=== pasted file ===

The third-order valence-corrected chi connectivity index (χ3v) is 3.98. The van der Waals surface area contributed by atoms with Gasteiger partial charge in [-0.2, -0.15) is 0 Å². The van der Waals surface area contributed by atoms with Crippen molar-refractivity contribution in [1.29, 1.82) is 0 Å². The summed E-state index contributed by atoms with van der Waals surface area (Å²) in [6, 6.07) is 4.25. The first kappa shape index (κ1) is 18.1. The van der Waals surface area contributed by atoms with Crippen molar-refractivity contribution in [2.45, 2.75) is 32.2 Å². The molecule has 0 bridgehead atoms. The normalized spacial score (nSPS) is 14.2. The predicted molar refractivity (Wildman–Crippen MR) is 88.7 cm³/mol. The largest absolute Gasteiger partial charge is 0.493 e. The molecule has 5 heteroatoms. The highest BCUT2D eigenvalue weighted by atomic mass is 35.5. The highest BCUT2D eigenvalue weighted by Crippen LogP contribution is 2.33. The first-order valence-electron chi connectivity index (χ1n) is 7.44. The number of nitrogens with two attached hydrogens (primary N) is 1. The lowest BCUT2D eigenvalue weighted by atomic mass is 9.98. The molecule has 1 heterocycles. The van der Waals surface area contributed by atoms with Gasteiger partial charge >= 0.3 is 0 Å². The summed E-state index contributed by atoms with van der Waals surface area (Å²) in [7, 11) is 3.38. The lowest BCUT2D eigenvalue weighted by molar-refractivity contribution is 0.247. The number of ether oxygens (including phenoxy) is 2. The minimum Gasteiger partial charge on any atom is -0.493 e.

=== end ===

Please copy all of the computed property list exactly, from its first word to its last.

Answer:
The third-order valence-corrected chi connectivity index (χ3v) is 3.98. The van der Waals surface area contributed by atoms with Gasteiger partial charge in [-0.2, -0.15) is 0 Å². The van der Waals surface area contributed by atoms with Crippen molar-refractivity contribution in [1.29, 1.82) is 0 Å². The summed E-state index contributed by atoms with van der Waals surface area (Å²) in [6, 6.07) is 4.25. The first kappa shape index (κ1) is 18.1. The van der Waals surface area contributed by atoms with Crippen molar-refractivity contribution in [2.45, 2.75) is 32.2 Å². The molecule has 0 bridgehead atoms. The normalized spacial score (nSPS) is 14.2. The predicted molar refractivity (Wildman–Crippen MR) is 88.7 cm³/mol. The largest absolute Gasteiger partial charge is 0.493 e. The molecule has 5 heteroatoms. The highest BCUT2D eigenvalue weighted by atomic mass is 35.5. The highest BCUT2D eigenvalue weighted by Crippen LogP contribution is 2.33. The first-order valence-electron chi connectivity index (χ1n) is 7.44. The number of nitrogens with two attached hydrogens (primary N) is 1. The lowest BCUT2D eigenvalue weighted by atomic mass is 9.98. The molecule has 1 heterocycles. The van der Waals surface area contributed by atoms with Gasteiger partial charge >= 0.3 is 0 Å². The summed E-state index contributed by atoms with van der Waals surface area (Å²) in [7, 11) is 3.38. The lowest BCUT2D eigenvalue weighted by molar-refractivity contribution is 0.247. The number of ether oxygens (including phenoxy) is 2. The minimum Gasteiger partial charge on any atom is -0.493 e.